NIST’s custom atomic force microscope (AFM) with a nanometer-scale, cylinder-shaped tip revealed that the complex process of curing resins, as they
    ...
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  • NIST says New JILA Tools ‘Turn On’ Quantum Gases of Ultracold Molecules

    NIST says New JILA Tools ‘Turn On’ Quantum Gases of Ultracold Molecules

    National Institute of Standards and Technology says New JILA Tools ‘Turn On’ Quantum Gases of Ultracold Molecules | site |



    (Information contained in National Institute of Standards and Technology [NIST] press release: December 9, 2020)


    JILA researchers have developed tools to “turn on” quantum gases of ultracold molecules, gaining control of long-distance molecular interactions for potential applications such as encoding data for quantum computing and simulations.

    The new scheme for nudging a molecular gas down to its lowest energy state, called quantum degeneracy, while suppressing chemical reactions that break up molecules finally makes it possible to explore exotic quantum states in which all the molecules interact with one another.

    The research is described in a Nature paper published online Dec. 9. JILA is a joint institute of the National Institute of Standards and Technology (NIST) and the University
    ...
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  • Error-Prone Quantum Bits Could Correct Themselves, NIST Physicists Show

    Error-Prone Quantum Bits Could Correct Themselves, NIST Physicists Show

    Error-Prone Quantum Bits Could Correct Themselves, NIST Physicists Show | site |


    Novel error-correction approach could address a long-standing issue with quantum computers.


    (Information contained in National Institute of Standards and Technology [NIST] press release: December 8, 2020)

    One of the chief obstacles facing quantum computer designers — correcting the errors that creep into a processor’s calculations — could be overcome with a new approach by physicists from the National Institute of Standards and Technology (NIST), the University of Maryland and the California Institute of Technology, who may have found a way to design quantum memory switches that would self-correct.





    ...
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  • U.S. Department of Energy Awards 2 Million Dollars to American-Made Solar Prize Competitors

    U.S. Department of Energy Awards $2 Million to American-Made Solar Prize Competitors
    | site |



    (Information contained in U.S. Department of Energy [DOE] press release: December 4, 2020)

    Washington, D.C. - - Today, the U.S. Department of Energy (DOE) announced the winners of the American-Made Solar Prize Round 3 and the 20 semifinalist teams selected to advance to the next phase of Round 4. Through the Solar Prize, DOE works to bring hardware technology innovations to market faster and to bolster American competitiveness in solar hardware manufacturing.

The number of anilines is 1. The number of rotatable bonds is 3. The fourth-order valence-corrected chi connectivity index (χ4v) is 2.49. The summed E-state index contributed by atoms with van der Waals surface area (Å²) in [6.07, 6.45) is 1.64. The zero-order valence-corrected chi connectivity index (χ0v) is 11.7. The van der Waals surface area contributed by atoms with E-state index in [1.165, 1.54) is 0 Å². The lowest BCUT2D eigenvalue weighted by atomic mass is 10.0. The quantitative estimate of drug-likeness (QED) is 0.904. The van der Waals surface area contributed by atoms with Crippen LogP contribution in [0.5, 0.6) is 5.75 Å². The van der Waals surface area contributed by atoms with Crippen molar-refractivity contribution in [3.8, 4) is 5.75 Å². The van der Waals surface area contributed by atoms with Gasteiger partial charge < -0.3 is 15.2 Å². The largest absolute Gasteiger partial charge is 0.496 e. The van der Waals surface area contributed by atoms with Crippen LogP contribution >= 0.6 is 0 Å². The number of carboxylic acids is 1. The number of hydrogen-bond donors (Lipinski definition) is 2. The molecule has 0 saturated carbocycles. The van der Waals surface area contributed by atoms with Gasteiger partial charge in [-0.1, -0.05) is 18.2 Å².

“Since its launch in 2018, the Solar Prize has awarded $11 million to 80 teams to solve problems that transform the solar industry,” said Assistant Secretary for Energy Efficiency and Renewable Energy Daniel Simmons. “We are excited to see what these winners will do.”

    The two Round 3 winning teams will each receive a grand prize of $500,000 in cash and $75,000 in vouchers.
    ...
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  • National Institute of Standards and Technology Sensor Experts Invent Supercool Mini-Thermometer

    National Institute of Standards and Technology Sensor Experts Invent Supercool Mini-Thermometer | site |



    (Information contained in National Institute of Standards and Technology [NIST] press release: November 17, 2020)

    Researchers at the National Institute of Standards and Technology (NIST) have invented a miniature thermometer with big potential applications, such as monitoring the temperature of processor chips in superconductor-based quantum computers, which must stay cold to work properly.

    NIST’s superconducting thermometer measures temperatures below 1 kelvin (minus 272.15 C or minus 457.87 F), down to 50
    ...
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  • Envision Color - - - Activity Patterns in the Brain are Specific to the Color You See

    Envision color: Activity Patterns in the Brain are Specific to the Color You See | site |


    NIH research findings reveal new aspects of visual processing.


    (November 16, 2020) - - Today the National Institutes of Health (NIH) published the following information: Researchers at the National Eye Institute (NEI) have decoded brain maps of human color perception. The findings, published today in Current Biology, open a window into how color processing is organized in the brain, and how the brain recognizes and groups colors in the environment. The study may have implications for the development of machine-brain interfaces for visual prosthetics. NEI is part of the National Institutes of Health. “This is one of the first studies to determine what color a person is seeing based on direct measurements of brain activity,” said Bevil Conway, Ph.D., chief of NEI’s Unit on Sensation, Cognition and Action, who led the study. “The approach lets us get at...